With the holidays fast approaching, it is always a good idea to review the festive items in your home for pet safety purposes. While many simple Christmas decorations may seem harmless, they could be potentially dangerous to your pet. Consider these common hazards, and let’s all keep our pets safe this holiday season.
Breakable Christmas Decorations: While they may look fantastic on your tree, decorative ornaments may be mistaken for play toys, especially shiny glass balls. A curious pet may suffer injury if they were to bite into one, or step on shards from a broken decoration. Take care to thoroughly clean up these areas as broken decorations leave microscopic shards on the floor that may get stuck in paws and feet alike.
Tinsel: This Christmas decoration is beautiful, and is also extremely dangerous for pets – particularly cats. Cats especially like to eat tinsel, and doing so is potentially fatal. It is smart to stay away from all stringy decorations including tinsel, yarn, and thin ribbons.
Dangerous Plants: Many pets are rushed to veterinary emergency clinics every holiday season from eating toxic plants. While they are beautiful and decorative, plants like poinsettias, holly and mistletoe, and lilies are among the most toxic for pets. Symptoms from consumption of these plants may lead to serious health problems. Before bringing any festive plants into your home, know which ones are safe and non-toxic for both pets and people.
Potpourri: This delicious scented decoration may smell nice, but it is often mistaken for a treat. Symptoms from the consumption of potpourri-like products include stomach discomfort, vomiting, and diarrhea.
Medication: While keeping medication out of reach in your own home is common sense, houseguests may be more apt to leave theirs in an open suitcase or on a bedside table. This makes dangerous medications easy for pets to get to, and they can be fatal if ingested.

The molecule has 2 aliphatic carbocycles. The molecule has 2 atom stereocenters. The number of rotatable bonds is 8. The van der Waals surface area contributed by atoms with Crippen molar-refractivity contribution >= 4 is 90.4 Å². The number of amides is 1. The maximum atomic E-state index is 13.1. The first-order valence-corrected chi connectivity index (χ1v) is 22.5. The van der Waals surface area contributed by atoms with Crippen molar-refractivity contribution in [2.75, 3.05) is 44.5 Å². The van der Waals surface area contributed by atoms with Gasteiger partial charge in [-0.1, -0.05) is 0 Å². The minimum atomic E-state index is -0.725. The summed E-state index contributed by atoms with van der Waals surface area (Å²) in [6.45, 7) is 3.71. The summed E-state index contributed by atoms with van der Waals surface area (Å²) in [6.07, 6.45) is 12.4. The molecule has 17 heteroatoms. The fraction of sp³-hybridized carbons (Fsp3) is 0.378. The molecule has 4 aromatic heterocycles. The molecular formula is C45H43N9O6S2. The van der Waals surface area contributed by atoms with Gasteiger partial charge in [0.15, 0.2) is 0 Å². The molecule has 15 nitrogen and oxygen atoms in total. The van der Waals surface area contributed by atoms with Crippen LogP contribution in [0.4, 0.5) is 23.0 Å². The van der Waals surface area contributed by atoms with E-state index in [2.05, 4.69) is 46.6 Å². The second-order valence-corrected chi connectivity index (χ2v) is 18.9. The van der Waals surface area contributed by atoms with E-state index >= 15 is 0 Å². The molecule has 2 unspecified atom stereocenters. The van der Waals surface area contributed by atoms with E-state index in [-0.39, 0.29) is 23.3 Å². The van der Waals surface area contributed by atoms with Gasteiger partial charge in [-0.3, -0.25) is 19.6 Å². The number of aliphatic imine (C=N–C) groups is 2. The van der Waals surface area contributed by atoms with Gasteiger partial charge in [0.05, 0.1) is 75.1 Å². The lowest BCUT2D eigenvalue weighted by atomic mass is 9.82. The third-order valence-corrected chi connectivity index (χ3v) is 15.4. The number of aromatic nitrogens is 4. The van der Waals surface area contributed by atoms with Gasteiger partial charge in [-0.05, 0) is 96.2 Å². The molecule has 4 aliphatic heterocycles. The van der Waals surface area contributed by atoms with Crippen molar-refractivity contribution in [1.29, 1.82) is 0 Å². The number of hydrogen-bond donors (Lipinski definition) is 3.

Electrical Wires and Lights: With the holiday season comes another potential hazard: extra lights used for decorating our homes and Christmas trees. Curious kittens and puppies are most likely to gnaw on cords, which can cause electrical shock.
Fires and Candles: Warm fireplaces and festive candles are a Christmas tradition in many households. It is believed that candles account for about half of all household fires in December and January. Keep all candles up high, out of the way of wagging tails and curious pets. Putting up a guard or screen near a hot fireplace will keep both pets and children at a safe distance.
It is such a wonderful time of year when we decorate our homes to get fully in the holiday spirit, but make sure you do it in a way that is both festive and safe for our beloved pets. Stay tuned for next week’s article, to learn about what holiday foods can be dangerous for pets.
Brandon Forder – also known as The Pet Expert - is Vice President of Canadian Pet Connection, a family-owned and -operated business located in Meaford. He has over twenty years experience specializing in pet nutrition, behaviour and lifestyle. Canadian Pet Connection is an industry leader committed to providing their clients with the highest levels of personal, attentive service. Learn more at www.CanadianPetConnection.com.